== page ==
20 Poach a couple of pounds of dark leafy greens, like kale, collards or spinach. Drain, cool, squeeze dry and chop. Then toss with oil, salt and lots of lemon juice. Serve with more lemon, oil, salt and pepper. Call it horta.

21 Brown fresh corn kernels in hot oil with chopped chili and garlic, salt and pepper. Remove from heat and toss with cilantro and lots of lime juice.

22 Cook whole unpeeled eggplant in a dry, hot skillet, turning occasionally, until collapsed and soft. (Or grill, or roast, or hold with a fork over an open flame.) While it’s cooling, whisk together tahini, lemon juice, salt, pepper, garlic and parsley in a bowl. Chop the eggplant flesh (leave the peel behind) and roughly mash in the bowl. Add red pepper flakes if you like. Serve with pita.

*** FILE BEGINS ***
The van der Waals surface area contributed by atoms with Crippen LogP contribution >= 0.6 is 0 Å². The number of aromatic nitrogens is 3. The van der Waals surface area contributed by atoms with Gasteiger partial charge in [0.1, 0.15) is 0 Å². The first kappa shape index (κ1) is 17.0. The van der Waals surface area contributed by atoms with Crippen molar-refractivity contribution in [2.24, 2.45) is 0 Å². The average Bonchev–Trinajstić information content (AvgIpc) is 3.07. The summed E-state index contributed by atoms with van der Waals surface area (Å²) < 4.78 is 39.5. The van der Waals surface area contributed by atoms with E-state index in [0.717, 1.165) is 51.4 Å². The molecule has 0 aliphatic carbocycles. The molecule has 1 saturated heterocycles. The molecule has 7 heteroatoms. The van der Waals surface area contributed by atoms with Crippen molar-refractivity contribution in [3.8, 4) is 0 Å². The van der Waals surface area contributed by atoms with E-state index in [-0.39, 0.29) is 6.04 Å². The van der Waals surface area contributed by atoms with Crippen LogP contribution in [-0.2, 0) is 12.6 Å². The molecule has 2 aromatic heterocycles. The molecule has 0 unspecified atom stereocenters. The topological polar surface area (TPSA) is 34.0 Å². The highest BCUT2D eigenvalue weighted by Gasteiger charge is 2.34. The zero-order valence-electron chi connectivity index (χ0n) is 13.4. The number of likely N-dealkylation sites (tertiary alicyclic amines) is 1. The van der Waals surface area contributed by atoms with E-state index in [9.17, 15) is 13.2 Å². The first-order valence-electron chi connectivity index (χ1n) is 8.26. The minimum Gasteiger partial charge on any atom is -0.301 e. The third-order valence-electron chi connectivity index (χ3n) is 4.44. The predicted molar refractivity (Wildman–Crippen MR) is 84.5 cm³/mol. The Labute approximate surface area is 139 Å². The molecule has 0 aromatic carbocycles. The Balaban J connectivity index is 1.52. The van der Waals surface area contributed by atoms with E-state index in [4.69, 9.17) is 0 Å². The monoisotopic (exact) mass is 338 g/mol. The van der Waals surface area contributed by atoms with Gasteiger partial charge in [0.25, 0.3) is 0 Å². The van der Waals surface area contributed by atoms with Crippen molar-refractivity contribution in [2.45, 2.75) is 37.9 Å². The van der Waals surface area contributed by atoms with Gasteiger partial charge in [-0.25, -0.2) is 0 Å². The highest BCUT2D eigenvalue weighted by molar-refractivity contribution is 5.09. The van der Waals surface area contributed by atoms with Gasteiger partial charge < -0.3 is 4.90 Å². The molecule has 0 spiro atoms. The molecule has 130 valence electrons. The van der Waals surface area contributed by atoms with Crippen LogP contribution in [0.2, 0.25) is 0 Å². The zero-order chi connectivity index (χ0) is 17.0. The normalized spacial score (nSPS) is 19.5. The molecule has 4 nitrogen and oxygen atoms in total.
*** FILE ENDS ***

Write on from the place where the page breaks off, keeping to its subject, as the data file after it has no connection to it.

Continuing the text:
23 Simmer one part olive oil, two parts red wine vinegar and four parts water with herbs, salt and pepper. Add chopped vegetables, firmest to softest — maybe carrots first, then cauliflower, then peppers — and poach until just getting tender. Remove from heat and chill overnight in the liquid. It’s giardiniera.

24 Cut zucchini into big chunks and roast or grill with olive oil (and, if you like, whole garlic cloves). Combine with chopped seeded tomatoes, lemon juice, dill, salt and pepper.

25 Toss cauliflower florets with oil, salt and pepper, and roast in a hot oven until browned and cooked; while still warm, toss with curry powder and a handful of raisins. Pour on the lemon juice.

26 Soak wakame or other seaweed in hot water until soft; drain and squeeze dry. Toss with chopped celery, sesame oil, soy sauce, mirin (or honey) and rice wine vinegar. Garnish with toasted sesame seeds.

27 Clean a bunch of mixed mushrooms; quarter any large ones. Steam for about five minutes. When still warm, toss with sliced shallots, olive oil, garlic, salt and pepper, cracked coriander seeds, chopped fresh cilantro, sherry vinegar and more olive oil if necessary.